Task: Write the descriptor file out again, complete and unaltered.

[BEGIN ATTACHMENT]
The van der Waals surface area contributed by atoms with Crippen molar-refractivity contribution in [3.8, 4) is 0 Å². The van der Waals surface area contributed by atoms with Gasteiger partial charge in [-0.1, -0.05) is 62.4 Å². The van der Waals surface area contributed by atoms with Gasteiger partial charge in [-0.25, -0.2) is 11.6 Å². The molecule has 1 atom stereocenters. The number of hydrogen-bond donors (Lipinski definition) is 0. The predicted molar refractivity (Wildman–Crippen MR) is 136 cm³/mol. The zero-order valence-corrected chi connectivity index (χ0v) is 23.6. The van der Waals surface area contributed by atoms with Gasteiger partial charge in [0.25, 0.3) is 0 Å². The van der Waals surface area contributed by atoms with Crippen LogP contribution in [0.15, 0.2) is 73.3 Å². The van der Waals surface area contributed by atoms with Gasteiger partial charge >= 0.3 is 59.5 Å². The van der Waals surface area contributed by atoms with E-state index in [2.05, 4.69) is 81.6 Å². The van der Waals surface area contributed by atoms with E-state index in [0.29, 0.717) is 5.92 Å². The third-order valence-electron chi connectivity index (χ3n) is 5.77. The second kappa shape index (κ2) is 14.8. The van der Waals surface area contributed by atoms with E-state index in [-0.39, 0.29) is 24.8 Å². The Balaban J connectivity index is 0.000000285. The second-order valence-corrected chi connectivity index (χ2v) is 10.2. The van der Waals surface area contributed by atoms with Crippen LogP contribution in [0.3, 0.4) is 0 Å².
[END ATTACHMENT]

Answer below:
The van der Waals surface area contributed by atoms with Crippen molar-refractivity contribution in [3.8, 4) is 0 Å². The van der Waals surface area contributed by atoms with Gasteiger partial charge in [-0.1, -0.05) is 62.4 Å². The van der Waals surface area contributed by atoms with Gasteiger partial charge in [-0.25, -0.2) is 11.6 Å². The molecule has 1 atom stereocenters. The number of hydrogen-bond donors (Lipinski definition) is 0. The predicted molar refractivity (Wildman–Crippen MR) is 136 cm³/mol. The zero-order valence-corrected chi connectivity index (χ0v) is 23.6. The van der Waals surface area contributed by atoms with Gasteiger partial charge in [0.25, 0.3) is 0 Å². The van der Waals surface area contributed by atoms with Crippen LogP contribution in [0.15, 0.2) is 73.3 Å². The van der Waals surface area contributed by atoms with Gasteiger partial charge >= 0.3 is 59.5 Å². The van der Waals surface area contributed by atoms with E-state index in [2.05, 4.69) is 81.6 Å². The van der Waals surface area contributed by atoms with E-state index in [0.29, 0.717) is 5.92 Å². The third-order valence-electron chi connectivity index (χ3n) is 5.77. The second kappa shape index (κ2) is 14.8. The van der Waals surface area contributed by atoms with E-state index in [-0.39, 0.29) is 24.8 Å². The Balaban J connectivity index is 0.000000285. The second-order valence-corrected chi connectivity index (χ2v) is 10.2. The van der Waals surface area contributed by atoms with Crippen LogP contribution in [0.3, 0.4) is 0 Å².